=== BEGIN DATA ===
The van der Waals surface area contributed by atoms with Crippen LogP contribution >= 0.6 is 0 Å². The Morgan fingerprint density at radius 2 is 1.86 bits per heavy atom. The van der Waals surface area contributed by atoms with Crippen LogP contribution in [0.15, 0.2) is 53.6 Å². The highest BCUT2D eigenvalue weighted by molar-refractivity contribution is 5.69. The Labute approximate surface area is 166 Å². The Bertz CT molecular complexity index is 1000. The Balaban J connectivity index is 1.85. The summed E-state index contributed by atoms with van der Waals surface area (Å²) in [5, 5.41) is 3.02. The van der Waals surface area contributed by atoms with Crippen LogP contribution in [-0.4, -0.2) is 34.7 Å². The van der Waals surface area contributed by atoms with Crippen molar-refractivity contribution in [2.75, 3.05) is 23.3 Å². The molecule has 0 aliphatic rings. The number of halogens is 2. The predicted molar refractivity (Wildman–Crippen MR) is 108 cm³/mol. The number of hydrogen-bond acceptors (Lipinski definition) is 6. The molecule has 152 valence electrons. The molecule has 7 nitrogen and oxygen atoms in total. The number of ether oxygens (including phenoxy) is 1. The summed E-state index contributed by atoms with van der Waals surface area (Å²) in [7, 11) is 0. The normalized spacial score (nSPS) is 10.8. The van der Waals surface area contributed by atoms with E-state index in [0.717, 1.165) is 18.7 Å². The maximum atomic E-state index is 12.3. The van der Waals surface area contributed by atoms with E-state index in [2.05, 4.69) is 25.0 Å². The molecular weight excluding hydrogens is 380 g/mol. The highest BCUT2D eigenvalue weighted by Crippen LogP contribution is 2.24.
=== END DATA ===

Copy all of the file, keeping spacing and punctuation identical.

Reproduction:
The van der Waals surface area contributed by atoms with Crippen LogP contribution >= 0.6 is 0 Å². The Morgan fingerprint density at radius 2 is 1.86 bits per heavy atom. The van der Waals surface area contributed by atoms with Crippen LogP contribution in [0.15, 0.2) is 53.6 Å². The highest BCUT2D eigenvalue weighted by molar-refractivity contribution is 5.69. The Labute approximate surface area is 166 Å². The Bertz CT molecular complexity index is 1000. The Balaban J connectivity index is 1.85. The summed E-state index contributed by atoms with van der Waals surface area (Å²) in [5, 5.41) is 3.02. The van der Waals surface area contributed by atoms with Crippen LogP contribution in [-0.4, -0.2) is 34.7 Å². The van der Waals surface area contributed by atoms with Crippen molar-refractivity contribution in [2.75, 3.05) is 23.3 Å². The molecule has 0 aliphatic rings. The number of halogens is 2. The predicted molar refractivity (Wildman–Crippen MR) is 108 cm³/mol. The number of hydrogen-bond acceptors (Lipinski definition) is 6. The molecule has 152 valence electrons. The molecule has 7 nitrogen and oxygen atoms in total. The number of ether oxygens (including phenoxy) is 1. The summed E-state index contributed by atoms with van der Waals surface area (Å²) in [7, 11) is 0. The normalized spacial score (nSPS) is 10.8. The van der Waals surface area contributed by atoms with E-state index in [0.717, 1.165) is 18.7 Å². The maximum atomic E-state index is 12.3. The van der Waals surface area contributed by atoms with E-state index in [2.05, 4.69) is 25.0 Å². The molecular weight excluding hydrogens is 380 g/mol. The highest BCUT2D eigenvalue weighted by Crippen LogP contribution is 2.24.